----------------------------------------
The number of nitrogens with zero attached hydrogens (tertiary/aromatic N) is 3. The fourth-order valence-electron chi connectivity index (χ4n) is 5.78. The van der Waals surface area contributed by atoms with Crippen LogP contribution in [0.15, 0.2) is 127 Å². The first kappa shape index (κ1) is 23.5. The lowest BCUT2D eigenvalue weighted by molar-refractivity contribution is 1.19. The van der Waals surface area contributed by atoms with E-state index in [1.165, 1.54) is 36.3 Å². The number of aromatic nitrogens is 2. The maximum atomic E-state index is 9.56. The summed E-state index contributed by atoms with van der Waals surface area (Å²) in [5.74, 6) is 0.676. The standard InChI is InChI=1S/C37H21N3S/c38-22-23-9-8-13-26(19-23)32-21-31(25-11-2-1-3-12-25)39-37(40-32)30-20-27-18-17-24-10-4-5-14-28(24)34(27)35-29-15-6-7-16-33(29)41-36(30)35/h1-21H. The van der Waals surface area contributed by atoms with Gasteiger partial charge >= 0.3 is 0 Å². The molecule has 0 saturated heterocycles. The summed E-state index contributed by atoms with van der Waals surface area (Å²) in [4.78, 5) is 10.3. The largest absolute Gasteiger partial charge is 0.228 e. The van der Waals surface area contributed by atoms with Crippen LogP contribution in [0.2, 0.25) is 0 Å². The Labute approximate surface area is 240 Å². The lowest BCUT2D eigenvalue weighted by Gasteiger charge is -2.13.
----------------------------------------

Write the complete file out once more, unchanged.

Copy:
The number of nitrogens with zero attached hydrogens (tertiary/aromatic N) is 3. The fourth-order valence-electron chi connectivity index (χ4n) is 5.78. The van der Waals surface area contributed by atoms with Crippen LogP contribution in [0.15, 0.2) is 127 Å². The first kappa shape index (κ1) is 23.5. The lowest BCUT2D eigenvalue weighted by molar-refractivity contribution is 1.19. The van der Waals surface area contributed by atoms with E-state index in [1.165, 1.54) is 36.3 Å². The number of aromatic nitrogens is 2. The maximum atomic E-state index is 9.56. The summed E-state index contributed by atoms with van der Waals surface area (Å²) in [5.74, 6) is 0.676. The standard InChI is InChI=1S/C37H21N3S/c38-22-23-9-8-13-26(19-23)32-21-31(25-11-2-1-3-12-25)39-37(40-32)30-20-27-18-17-24-10-4-5-14-28(24)34(27)35-29-15-6-7-16-33(29)41-36(30)35/h1-21H. The van der Waals surface area contributed by atoms with Gasteiger partial charge >= 0.3 is 0 Å². The molecule has 0 saturated heterocycles. The summed E-state index contributed by atoms with van der Waals surface area (Å²) in [4.78, 5) is 10.3. The largest absolute Gasteiger partial charge is 0.228 e. The van der Waals surface area contributed by atoms with Crippen LogP contribution in [0.2, 0.25) is 0 Å². The Labute approximate surface area is 240 Å². The lowest BCUT2D eigenvalue weighted by Gasteiger charge is -2.13.